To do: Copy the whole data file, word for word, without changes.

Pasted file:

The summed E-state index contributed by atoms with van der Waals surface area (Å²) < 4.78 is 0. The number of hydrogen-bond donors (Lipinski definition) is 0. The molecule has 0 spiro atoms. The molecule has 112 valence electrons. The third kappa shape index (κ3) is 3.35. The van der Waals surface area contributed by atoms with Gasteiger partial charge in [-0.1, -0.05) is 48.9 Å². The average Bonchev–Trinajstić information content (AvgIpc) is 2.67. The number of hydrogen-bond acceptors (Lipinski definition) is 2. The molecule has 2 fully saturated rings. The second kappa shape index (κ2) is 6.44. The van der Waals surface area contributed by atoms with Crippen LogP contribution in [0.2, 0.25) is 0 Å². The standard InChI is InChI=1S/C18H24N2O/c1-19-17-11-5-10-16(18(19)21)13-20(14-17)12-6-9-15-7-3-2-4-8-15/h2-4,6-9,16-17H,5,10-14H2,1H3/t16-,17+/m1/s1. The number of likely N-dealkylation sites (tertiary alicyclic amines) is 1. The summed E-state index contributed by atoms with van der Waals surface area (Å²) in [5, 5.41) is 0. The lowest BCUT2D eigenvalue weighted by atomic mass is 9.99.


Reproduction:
The summed E-state index contributed by atoms with van der Waals surface area (Å²) < 4.78 is 0. The number of hydrogen-bond donors (Lipinski definition) is 0. The molecule has 0 spiro atoms. The molecule has 112 valence electrons. The third kappa shape index (κ3) is 3.35. The van der Waals surface area contributed by atoms with Gasteiger partial charge in [-0.1, -0.05) is 48.9 Å². The average Bonchev–Trinajstić information content (AvgIpc) is 2.67. The number of hydrogen-bond acceptors (Lipinski definition) is 2. The molecule has 2 fully saturated rings. The second kappa shape index (κ2) is 6.44. The van der Waals surface area contributed by atoms with Crippen LogP contribution in [0.2, 0.25) is 0 Å². The standard InChI is InChI=1S/C18H24N2O/c1-19-17-11-5-10-16(18(19)21)13-20(14-17)12-6-9-15-7-3-2-4-8-15/h2-4,6-9,16-17H,5,10-14H2,1H3/t16-,17+/m1/s1. The number of likely N-dealkylation sites (tertiary alicyclic amines) is 1. The summed E-state index contributed by atoms with van der Waals surface area (Å²) in [5, 5.41) is 0. The lowest BCUT2D eigenvalue weighted by atomic mass is 9.99.